Nova Scotia

Nova Scotians 65 and up can now book bivalent COVID-19 vaccine appointments

The bivalent vaccine targets both the original virus and the Omicron variant BA.1 that emerged late last year. Health Canada approved Moderna's updated vaccine earlier this month.

Updated Moderna vaccine targets both the original virus and the Omicron variant BA.1

A Moderna vaccine bottle on a blue cloth.
Nova Scotians aged 65 and up will start receiving bivalent vaccinations on Monday, Sept. 19. (Rogelio V. Solis/The Associated Press)

Starting Thursday, Nova Scotians aged 65 and up can book an appointment to get a dose of the updated bivalent Moderna vaccine. 

This vaccine targets both the original virus and the Omicron variant BA.1 that emerged late last year and drove the largest wave of infection and hospitalization in the pandemic. Health Canada approved Moderna's updated vaccine earlier this month.

The province's Chief Medical Officer Dr. Robert Strang said in a Zoom call on Thursday this "fall dose" could help set up a schedule for getting COVID vaccines

"This latest fall vaccine is probably the first step into having an annual COVID immunization, like we do for influenza, at least for people that are at higher risk, but we didn't know that for sure yet," Strang said.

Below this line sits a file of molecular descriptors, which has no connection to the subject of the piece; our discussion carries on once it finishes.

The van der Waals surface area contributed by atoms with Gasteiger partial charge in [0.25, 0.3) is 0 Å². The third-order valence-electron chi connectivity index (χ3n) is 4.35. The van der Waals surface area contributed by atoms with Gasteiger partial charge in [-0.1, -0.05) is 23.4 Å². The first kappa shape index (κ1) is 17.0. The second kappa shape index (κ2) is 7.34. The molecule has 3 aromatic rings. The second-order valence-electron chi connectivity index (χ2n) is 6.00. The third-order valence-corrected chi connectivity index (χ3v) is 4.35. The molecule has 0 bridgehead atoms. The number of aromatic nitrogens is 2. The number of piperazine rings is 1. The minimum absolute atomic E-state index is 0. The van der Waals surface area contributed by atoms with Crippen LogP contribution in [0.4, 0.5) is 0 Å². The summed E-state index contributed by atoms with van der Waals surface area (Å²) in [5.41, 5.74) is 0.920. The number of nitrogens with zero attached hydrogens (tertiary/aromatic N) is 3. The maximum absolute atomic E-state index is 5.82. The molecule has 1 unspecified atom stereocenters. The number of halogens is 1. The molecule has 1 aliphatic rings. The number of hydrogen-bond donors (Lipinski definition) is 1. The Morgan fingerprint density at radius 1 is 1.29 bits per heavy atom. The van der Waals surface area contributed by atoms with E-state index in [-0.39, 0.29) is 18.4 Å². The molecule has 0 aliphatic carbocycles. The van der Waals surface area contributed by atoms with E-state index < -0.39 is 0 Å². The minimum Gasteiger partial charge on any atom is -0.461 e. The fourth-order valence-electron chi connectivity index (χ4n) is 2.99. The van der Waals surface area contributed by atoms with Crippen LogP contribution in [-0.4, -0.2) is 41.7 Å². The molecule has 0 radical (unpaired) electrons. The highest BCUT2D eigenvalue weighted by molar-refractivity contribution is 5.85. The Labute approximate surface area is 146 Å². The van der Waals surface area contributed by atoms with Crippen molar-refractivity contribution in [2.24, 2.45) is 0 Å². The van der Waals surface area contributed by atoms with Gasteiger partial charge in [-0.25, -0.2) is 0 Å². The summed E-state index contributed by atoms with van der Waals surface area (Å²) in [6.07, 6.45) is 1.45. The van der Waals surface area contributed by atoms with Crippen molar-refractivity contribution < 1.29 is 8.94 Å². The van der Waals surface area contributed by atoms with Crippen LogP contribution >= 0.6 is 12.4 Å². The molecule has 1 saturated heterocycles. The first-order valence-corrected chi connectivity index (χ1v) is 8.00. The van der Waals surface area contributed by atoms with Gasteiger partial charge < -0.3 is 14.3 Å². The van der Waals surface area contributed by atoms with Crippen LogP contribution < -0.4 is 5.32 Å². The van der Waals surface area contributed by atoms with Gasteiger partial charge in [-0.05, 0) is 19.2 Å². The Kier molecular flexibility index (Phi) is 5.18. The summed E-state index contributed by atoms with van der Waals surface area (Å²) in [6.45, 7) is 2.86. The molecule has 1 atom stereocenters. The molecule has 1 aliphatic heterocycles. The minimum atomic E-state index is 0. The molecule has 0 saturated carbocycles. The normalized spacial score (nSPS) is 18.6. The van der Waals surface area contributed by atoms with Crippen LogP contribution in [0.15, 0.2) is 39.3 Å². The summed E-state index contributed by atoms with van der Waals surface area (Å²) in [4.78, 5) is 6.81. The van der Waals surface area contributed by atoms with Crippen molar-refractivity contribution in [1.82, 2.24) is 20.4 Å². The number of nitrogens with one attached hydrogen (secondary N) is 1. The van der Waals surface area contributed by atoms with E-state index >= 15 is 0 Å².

He added that the new bivalent vaccine may help reduce the transmission of COVID-19 in the province.

"We need to understand that we're still in the pandemic. Even though we're coming out of the seventh wave, there's still a fair amount of COVID virus activity around," he said, and vaccination remains a key part in mitigating the effects of the disease.

Doses will begin to be administered on Monday, Sept. 19. 

Most people who have had a COVID infection or are already vaccinated should wait 168 days after the last shot of their primary series, or when they became infected, to receive their next dose, according to Public Health. Those who are 70 and older or moderately to severely immunocompromised are eligible for a shorter interval of 120 days from their last dose or COVID-19 infection to get a booster shot.

People who are 18 or older living in long-term care facilities or other congregate living settings, such as shelters or correctional facilities, will be offered a dose, the province said in a news release Thursday. 

The province said it will gradually open up appointments in the coming weeks to Nova Scotians in different age categories.

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